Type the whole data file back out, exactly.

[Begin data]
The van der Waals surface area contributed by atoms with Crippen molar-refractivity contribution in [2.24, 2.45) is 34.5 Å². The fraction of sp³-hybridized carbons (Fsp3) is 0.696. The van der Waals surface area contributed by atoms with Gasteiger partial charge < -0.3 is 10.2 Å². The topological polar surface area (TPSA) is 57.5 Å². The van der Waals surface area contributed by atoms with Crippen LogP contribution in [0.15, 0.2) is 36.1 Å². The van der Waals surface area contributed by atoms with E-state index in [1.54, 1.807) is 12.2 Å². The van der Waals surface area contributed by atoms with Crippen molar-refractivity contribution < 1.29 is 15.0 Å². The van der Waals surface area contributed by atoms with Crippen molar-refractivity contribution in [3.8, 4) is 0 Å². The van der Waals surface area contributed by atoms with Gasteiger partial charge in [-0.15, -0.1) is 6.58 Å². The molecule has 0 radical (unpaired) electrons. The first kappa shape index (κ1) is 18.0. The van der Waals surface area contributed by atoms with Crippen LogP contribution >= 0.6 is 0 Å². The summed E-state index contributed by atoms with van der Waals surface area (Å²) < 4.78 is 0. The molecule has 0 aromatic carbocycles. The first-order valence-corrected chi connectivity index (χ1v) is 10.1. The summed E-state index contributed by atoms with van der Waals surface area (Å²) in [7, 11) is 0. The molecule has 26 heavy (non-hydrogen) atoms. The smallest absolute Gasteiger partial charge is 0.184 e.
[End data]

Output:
The van der Waals surface area contributed by atoms with Crippen molar-refractivity contribution in [2.24, 2.45) is 34.5 Å². The fraction of sp³-hybridized carbons (Fsp3) is 0.696. The van der Waals surface area contributed by atoms with Gasteiger partial charge < -0.3 is 10.2 Å². The topological polar surface area (TPSA) is 57.5 Å². The van der Waals surface area contributed by atoms with Crippen LogP contribution in [0.15, 0.2) is 36.1 Å². The van der Waals surface area contributed by atoms with E-state index in [1.54, 1.807) is 12.2 Å². The van der Waals surface area contributed by atoms with Crippen molar-refractivity contribution < 1.29 is 15.0 Å². The van der Waals surface area contributed by atoms with Crippen molar-refractivity contribution in [3.8, 4) is 0 Å². The van der Waals surface area contributed by atoms with Gasteiger partial charge in [-0.15, -0.1) is 6.58 Å². The molecule has 0 radical (unpaired) electrons. The first kappa shape index (κ1) is 18.0. The van der Waals surface area contributed by atoms with Crippen LogP contribution >= 0.6 is 0 Å². The summed E-state index contributed by atoms with van der Waals surface area (Å²) < 4.78 is 0. The molecule has 0 aromatic carbocycles. The first-order valence-corrected chi connectivity index (χ1v) is 10.1. The summed E-state index contributed by atoms with van der Waals surface area (Å²) in [7, 11) is 0. The molecule has 26 heavy (non-hydrogen) atoms. The smallest absolute Gasteiger partial charge is 0.184 e.